In respect to
Science is the
to the poison
A superstition is a
false belief based
Its origin cannot
be traced back to
race, religion or
Superstition is the belief in supernatural casuality
that one event causes another without any natural process
linking the two events such as astrology, religion, omens,
witchcraft, etc., that contradicts natural science.
Why do you follow Superstitions
There are various traditions and beliefs that have been
followed by Hindu Indians since ancient times.
Most of these beliefs, it is argued
nowadays, are superstitions which
people follow blindly for the fear
of being cursed or harmed by
supernatural powers or God.
Here are a few
attempts to decode
behind some of
the age-old practices
of our ancestors
Why do we throw coins into
wells and rivers ?
Usually, the belief is that it brings luck.
Nowadays, coins are made of stainless steel.
In ancient times, most of the coins were made of copper and
intake of copper was helpful for the human body.
Copper and silver have anti-bacterial properties.
Our forefathers threw copper coins in the water, so that
when they take bath using that water, they can have
intake of copper. It was made a custom
so that we follow it.
Using ‘Nimbu’ and ‘Mirchi’
to avert Buri Nazar
The nimbu totka which is one of the
most visible 'superstitions' probably
stems from a culture that encouraged
their use because of the qualities of
lemon and chili.
Both are rich in different vitamins and thus our
ancestors probably tried to propagate their usage
through symbols during ceremonies which slowly
turned into a totka.
Bad Eye or Buri Nazar
If a person becomes sick, a superstitious explanation
could be that an evil witch has cast a spell on that person.
The scientific explanation may be that the disease is
caused by a bacterial infection.
The superstitious explanation is not based on fact.
The scientific explanation would be based on actual
medical knowledge, and observation of the sick
Eat curd and sugar
heading outThe tropical climate of India highly
recommends the consumption of
curd which has a cooling effect on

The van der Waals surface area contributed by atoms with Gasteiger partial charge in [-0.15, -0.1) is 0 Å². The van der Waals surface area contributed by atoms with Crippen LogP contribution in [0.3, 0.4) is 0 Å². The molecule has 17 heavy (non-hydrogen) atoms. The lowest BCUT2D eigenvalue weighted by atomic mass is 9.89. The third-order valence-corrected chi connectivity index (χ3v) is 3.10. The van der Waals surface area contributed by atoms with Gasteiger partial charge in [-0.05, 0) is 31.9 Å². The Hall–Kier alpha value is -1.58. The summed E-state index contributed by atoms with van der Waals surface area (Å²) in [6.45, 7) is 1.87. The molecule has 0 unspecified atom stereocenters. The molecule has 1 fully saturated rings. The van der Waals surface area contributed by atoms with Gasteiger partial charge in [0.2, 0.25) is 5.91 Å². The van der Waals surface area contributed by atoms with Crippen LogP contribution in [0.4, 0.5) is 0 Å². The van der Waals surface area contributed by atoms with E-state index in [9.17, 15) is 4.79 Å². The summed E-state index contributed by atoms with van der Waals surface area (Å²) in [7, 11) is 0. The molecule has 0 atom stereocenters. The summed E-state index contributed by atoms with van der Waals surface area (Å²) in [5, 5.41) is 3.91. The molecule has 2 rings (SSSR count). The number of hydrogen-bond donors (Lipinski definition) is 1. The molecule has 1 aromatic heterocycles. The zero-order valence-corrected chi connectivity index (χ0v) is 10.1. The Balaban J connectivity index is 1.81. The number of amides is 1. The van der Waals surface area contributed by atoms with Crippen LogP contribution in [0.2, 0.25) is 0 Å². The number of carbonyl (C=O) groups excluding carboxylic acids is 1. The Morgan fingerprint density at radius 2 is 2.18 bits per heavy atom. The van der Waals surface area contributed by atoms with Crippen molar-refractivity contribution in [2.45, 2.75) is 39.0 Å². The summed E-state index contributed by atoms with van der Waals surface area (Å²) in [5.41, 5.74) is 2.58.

the stomach. The sugar which is
added in generous quantities,
before someone is setting out
for an important work, provides
instant glucose. This combination
is hence indispensable for Indians
and so its consumption slowly
linked itself to good luck.
Plastering floor with Cow Dung
Cow dung plaster is considered
auspicious just like any other product of
a cow. Hence, mostly all rituals dictate
the usage of cow dung to plaster the
Our ancestors probably started this
practice to guard against insects and
reptiles which are repelled by the
pungent smell of cow dung.
They did not have the luxury to buy
bottled commercial disinfectants like
But over time this practice became a
ritual and we find ourselves following it
in spite of it being redundant in the
The horseshoe is considered to be
a good luck charm in a wide range of
cultures. Belief in its magical powers
traces back to the Greeks, who
thought the element iron had the
ability ward off evil.
Not only were horseshoes wrought
of iron, they also took the shape of
the crescent moon. Its also
considered as a symbol of fertility
and good fortune.
A few other general
Adding one rupee to a gift sum is auspicious, i.e.,
sums like 21 or 101 rupees are considered more
auspicious than say 20 or 100.
In some parts of India, it is considered inauspicious
to sweep the floor at night.
Saturdays are considered very inauspicious, as it is
associated with the god Shani
People don't have a shave, haircut or cut their nails
on Monday, Tuesday, Thursday or Saturday
believing that it is inauspicious.
If a black cat crosses your way, it is treated to be
very bad day. It may harm your work, health and